light focused by a lens. Any lens of any focal length of a given
    f-stop, imaging a constant intensity subject (say a gray card) will
    produce the same illumination per square millimeter at *any* distance as
    long as you are within the image of that gray card. This is why f-stops
    are so useful in controlling exposure. With some lenses of very short
    focal lengths, the area of the image of the gray card may be too small
    to be easily measured (though the film or the sensor can be used to
    measure the level with a given shutter speed).

    (Actually -- at extreme distances, in atmosphere, some light
    will be absorbed or diffused by the atmosphere, so let's move this to a
    vacuum, where there is no atmosphere involved in the equation. :)
    Remember -- when you moved the height of the enlarger, you
    *also* had to adjust the lens to negative distance to bring things back
    into focus. In the thought experiment described above, the lens to
    subject distance is held constant (distance from lens to whatever is
    outside that window), and the lens focal length is also constant (did
    anyone *ever* put zoom lenses on enlargers? I hope not.), so the
    distance from the lens to an in-focus image, and the image size remain
    constant. Again, you are simply not using all of that image area with
    smaller rectangles of paper (smaller sensors).

    DoN. Nichols, May 27, 2006
  15. Michael Schnell

    JPS Guest

    In message <>,
    I meant to say, "area:circumference", but what I wrote works, too, as
    diameter and circumference are always in the same proportion for the
    same shape.
    JPS, May 27, 2006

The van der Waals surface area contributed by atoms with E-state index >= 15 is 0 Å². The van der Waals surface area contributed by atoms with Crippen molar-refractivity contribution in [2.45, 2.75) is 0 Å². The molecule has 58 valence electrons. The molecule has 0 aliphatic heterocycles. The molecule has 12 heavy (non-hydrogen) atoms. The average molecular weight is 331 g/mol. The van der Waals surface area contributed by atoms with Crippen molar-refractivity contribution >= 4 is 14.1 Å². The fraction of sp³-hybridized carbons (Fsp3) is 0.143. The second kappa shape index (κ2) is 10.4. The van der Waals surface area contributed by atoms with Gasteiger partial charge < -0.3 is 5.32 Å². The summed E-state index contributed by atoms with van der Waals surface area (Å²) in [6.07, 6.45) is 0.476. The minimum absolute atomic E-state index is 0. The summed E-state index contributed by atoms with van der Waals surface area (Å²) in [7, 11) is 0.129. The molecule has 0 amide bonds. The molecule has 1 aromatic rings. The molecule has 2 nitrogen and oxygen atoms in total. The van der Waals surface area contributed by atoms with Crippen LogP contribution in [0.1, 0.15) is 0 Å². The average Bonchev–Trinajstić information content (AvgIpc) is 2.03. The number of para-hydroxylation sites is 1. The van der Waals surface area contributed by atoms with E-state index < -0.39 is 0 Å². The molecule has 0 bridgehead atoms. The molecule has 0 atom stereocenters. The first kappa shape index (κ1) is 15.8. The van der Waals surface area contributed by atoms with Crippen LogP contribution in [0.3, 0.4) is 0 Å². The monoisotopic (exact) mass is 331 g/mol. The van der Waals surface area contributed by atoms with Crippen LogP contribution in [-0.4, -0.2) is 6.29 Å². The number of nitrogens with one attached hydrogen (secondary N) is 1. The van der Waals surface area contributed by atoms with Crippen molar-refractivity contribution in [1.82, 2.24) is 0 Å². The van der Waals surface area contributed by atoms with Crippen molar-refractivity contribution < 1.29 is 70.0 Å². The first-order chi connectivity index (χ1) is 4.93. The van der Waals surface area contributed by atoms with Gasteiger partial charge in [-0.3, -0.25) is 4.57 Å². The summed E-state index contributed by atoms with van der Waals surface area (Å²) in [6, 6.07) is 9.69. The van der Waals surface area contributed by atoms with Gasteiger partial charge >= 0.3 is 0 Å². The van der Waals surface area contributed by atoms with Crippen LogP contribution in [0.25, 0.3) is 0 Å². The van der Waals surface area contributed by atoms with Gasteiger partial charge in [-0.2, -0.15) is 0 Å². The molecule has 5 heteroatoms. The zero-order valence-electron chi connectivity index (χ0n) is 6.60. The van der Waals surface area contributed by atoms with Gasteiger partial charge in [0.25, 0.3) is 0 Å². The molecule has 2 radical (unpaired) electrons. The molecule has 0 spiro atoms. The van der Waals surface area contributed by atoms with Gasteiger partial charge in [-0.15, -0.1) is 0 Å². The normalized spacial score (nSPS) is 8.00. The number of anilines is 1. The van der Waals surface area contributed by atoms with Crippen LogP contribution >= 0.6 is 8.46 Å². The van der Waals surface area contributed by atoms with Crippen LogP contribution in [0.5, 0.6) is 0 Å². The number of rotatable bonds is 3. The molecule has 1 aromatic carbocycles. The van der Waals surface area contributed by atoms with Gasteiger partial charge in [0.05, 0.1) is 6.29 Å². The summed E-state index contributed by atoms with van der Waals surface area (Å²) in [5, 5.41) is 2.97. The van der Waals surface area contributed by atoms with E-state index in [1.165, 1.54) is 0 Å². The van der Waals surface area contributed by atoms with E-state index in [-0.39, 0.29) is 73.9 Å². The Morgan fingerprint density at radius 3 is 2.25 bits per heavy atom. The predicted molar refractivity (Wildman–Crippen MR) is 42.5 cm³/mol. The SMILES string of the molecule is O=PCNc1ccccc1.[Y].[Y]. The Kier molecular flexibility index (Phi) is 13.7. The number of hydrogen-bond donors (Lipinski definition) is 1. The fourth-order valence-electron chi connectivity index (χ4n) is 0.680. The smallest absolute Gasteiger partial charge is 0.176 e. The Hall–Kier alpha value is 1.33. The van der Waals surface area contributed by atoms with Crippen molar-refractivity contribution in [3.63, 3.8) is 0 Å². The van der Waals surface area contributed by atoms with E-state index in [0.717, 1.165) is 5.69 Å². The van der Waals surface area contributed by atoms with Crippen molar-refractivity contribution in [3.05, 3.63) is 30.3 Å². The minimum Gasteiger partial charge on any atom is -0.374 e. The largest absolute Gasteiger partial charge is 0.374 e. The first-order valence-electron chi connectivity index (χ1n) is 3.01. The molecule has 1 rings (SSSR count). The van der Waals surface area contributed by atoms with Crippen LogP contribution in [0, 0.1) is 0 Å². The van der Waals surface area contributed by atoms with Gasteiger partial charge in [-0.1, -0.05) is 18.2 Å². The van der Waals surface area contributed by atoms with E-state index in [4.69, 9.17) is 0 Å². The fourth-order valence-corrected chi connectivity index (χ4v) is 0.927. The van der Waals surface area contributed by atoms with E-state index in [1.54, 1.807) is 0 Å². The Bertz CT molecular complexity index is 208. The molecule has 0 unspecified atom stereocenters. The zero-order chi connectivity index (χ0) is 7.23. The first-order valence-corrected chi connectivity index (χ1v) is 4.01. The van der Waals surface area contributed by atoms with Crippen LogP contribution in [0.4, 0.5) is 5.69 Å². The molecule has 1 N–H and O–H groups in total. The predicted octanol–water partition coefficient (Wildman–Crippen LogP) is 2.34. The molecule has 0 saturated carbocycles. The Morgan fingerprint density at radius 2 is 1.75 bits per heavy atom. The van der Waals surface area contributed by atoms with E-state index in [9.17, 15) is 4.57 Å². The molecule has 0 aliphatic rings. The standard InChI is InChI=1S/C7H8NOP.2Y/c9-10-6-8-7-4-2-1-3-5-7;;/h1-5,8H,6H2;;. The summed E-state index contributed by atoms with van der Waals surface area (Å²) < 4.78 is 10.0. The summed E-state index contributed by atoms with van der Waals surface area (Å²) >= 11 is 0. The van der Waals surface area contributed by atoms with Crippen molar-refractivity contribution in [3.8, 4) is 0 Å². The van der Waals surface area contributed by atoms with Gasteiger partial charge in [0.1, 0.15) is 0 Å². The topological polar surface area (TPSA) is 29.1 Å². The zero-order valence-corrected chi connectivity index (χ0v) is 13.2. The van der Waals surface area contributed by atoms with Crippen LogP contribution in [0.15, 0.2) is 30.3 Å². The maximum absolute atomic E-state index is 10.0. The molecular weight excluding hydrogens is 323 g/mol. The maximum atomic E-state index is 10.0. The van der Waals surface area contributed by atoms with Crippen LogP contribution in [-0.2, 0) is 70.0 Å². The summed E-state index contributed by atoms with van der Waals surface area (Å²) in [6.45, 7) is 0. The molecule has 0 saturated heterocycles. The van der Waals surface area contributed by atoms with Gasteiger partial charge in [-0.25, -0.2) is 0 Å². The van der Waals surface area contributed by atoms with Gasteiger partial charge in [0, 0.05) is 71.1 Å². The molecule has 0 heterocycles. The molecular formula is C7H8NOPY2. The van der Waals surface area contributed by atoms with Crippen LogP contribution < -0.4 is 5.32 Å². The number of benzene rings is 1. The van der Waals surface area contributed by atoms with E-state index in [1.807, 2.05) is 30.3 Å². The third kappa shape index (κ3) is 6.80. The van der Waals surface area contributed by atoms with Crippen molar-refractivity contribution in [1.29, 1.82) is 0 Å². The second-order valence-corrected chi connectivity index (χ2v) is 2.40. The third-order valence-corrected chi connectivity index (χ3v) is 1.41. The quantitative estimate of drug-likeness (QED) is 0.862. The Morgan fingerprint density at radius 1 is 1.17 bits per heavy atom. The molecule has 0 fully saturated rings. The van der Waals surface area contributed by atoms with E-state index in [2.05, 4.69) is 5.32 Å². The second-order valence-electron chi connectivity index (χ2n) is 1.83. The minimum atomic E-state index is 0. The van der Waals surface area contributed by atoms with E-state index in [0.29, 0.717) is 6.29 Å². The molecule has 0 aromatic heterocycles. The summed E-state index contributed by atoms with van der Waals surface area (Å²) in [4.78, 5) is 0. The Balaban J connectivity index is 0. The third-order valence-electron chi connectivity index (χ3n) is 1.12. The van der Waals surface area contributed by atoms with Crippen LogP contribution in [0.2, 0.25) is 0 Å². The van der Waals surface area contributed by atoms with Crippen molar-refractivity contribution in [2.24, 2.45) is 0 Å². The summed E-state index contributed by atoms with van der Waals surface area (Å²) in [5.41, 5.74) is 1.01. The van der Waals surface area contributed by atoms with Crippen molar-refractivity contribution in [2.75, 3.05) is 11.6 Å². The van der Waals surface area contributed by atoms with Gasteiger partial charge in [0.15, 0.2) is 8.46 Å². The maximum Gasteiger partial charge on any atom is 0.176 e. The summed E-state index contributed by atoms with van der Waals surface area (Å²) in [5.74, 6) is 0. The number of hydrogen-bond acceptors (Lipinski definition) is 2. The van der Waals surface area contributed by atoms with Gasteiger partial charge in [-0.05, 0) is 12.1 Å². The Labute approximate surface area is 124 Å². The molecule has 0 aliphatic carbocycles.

16. Michael Schnell

    JPS Guest

    In message <>,
    That analogy is inapplicable here; the enlarger can vary the focal
    length, which is what you do for different-sized projections.
    JPS, May 27, 2006
  17. Michael Schnell

    Stacey Guest

    Michael Schnell wrote:

    It wouldn't be any lighter than the non-digital version. The weight is in
    the front piece of glass to get a F2.8 300mm, you can't reduce the size of
    the front element and still get F2.8 300mm in a lens no matter what the
    format. Where weight and size reduction comes from is in the wide angle
    lenses. Go look at say a 150mm F4 35mm format lens vs 6X6 medium format
    (they'll be ~ the same size) then look at 1 50mm F4 (The medium format one
    is HUGE) and you'll see what I'm talking about.
    Stacey, May 27, 2006
  18. Michael Schnell

    Stacey Guest

    And people wonder why the olympus designed for 4/3 version is so expensive..
    Stacey, May 27, 2006
  19. Michael Schnell

    Stacey Guest

    You'd be wrong. I'd be willing to bet that 300 F2.8 would easily cover 6X6
    if not larger if the lens barrel didn't block the light path.
    You'd be wrong again. The F2.8 determines the diameter of the front element,
    not the format in this case.
    Stacey, May 27, 2006
  20. Michael Schnell

    Stacey Guest

    Again in a long lens, it will NOT be smaller and lighter. Go look at the
    4/3 300mm F2.8, it's the same size as the 35mm versions, just higher
    Stacey, May 27, 2006